Playing Hollywood icon Judy Garland in ‘Judy’ earns Renée Zellweger her second Oscar
Though she has been reluctant herself to call it a comeback, Renée Zellweger capped off her return to the awards scene by winning the Oscar for lead actress for her role in “Judy.”
Playing Judy Garland, Zellweger did her own singing and dancing in the film’s depiction of the Hollywood legend’s notorious five-week run of shows at Talk of the Town in London not long before she would die at age 47 in 1969.
This is Zellweger’s second Oscar. She previously won for supporting actress for 2003’s “Cold Mountain” and was nominated for lead actress for both “Bridget Jones’s Diary” and “Chicago.”
Her performance in “Judy” also earned her the Golden Globe, the SAG Award, the BAFTA, the Spirit Award and numerous other accolades.
In accepting the award, Zellweger acknowledged her family — “My immigrant folks, who came here with nothing but each other and a belief in the American dream” — before speaking about the legacy of Garland.
“I have to say,” Zellweger said, “this past year of conversations celebrating Judy Garland, across generations and across cultures has been a really cool reminder that our heroes unite us, the best among us who inspire us to find the best in ourselves.”
Name-checking a list of heroes that included Neil Armstrong, Sally Ride, Dolores Huerta, Venus and Serena Williams, Selena, Bob Dylan, Martin Scorsese, Fred Rogers and Harriet Tubman, Zellweger added, “When we celebrate our heroes, we’re reminded of who we are as one people, united. And though Judy Garland did not receive this honor in her time, I am certain that this moment is an extension of the celebration of her legacy that began on our film set and is also representative of the fact that her legacy of unique exceptionalism and inclusivity and generosity of spirit, it transcends any one artistic achievement.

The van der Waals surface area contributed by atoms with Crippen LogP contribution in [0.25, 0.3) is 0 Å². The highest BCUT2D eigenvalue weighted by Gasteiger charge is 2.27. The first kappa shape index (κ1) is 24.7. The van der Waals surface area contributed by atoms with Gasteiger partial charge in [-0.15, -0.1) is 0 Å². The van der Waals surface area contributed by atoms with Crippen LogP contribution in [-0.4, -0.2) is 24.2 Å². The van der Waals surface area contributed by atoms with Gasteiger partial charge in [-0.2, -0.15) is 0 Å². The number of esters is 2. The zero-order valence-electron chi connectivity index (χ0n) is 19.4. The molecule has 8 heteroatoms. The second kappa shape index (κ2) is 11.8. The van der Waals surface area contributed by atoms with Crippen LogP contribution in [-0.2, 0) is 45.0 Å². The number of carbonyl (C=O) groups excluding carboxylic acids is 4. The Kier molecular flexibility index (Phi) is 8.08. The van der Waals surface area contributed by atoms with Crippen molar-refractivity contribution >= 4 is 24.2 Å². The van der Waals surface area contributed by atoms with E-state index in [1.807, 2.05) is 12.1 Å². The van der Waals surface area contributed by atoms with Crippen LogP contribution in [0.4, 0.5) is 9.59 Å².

“Miss Garland, you are certainly among the heroes who unite and define us and this is certainly for you. I am so grateful.”
From the moment the first photo of Zellweger as Garland was released in March 2018, the performance seemed tipped for an Oscar. It has been a remarkable awards season run for Zellweger, especially for a film that made barely an awards ripple otherwise, though it did also earn an Oscar nomination for makeup and hairstyling. Directed by Rupert Goold and based on Peter Quilter’s play “End of the Rainbow,” the movie, released by Roadside Attractions, has earned just over $24 million at the domestic box office.
As part of a roundtable conversation for The Envelope, Zellweger spoke of her intensive preparations for the part, saying: “I didn’t know a lot about what she was experiencing at that time in her life. And I felt like a lot that was written about her sort of blanketed that final chapter in tragedy in some way. And I just wanted to understand it better and more deeply.”
After a handful of roles in smaller films, Zellweger shot to fame with 1996’s “Jerry Maguire” and would go on to be among the biggest stars of the early 2000s thanks to the successful “Bridget Jones” movies.
A new film about Judy Garland’s tragic final months of botched performances and addiction struggles stars Renée Zellweger, who talks about portraying the star in “Judy.”
The intersections between the ups and downs of Garland’s career and Zellweger’s own comings and goings from the spotlight did not go unnoticed. As Times critic Kenneth Turan wrote in his review of the film, “‘Judy’ is not exactly Renée Zellweger’s comeback vehicle, but it might as well be. And delivering a devastating, heart-breaking performance as a woman who made a career out of comebacks is the best kind of poetic justice.”
Also nominated in the category were previous Oscar winner Charlize Theron for “Bombshell,” potential EGOT winner Cynthia Erivo for “Harriet,” double nominee this year Scarlett Johansson for “Marriage Story” and four-time nominee Saoirse Ronan for “Little Women.”
The complete guide to home viewing
Get Screen Gab for weekly recommendations, analysis, interviews and irreverent discussion of the TV and streaming movies everyone’s talking about.
You may occasionally receive promotional content from the Los Angeles Times.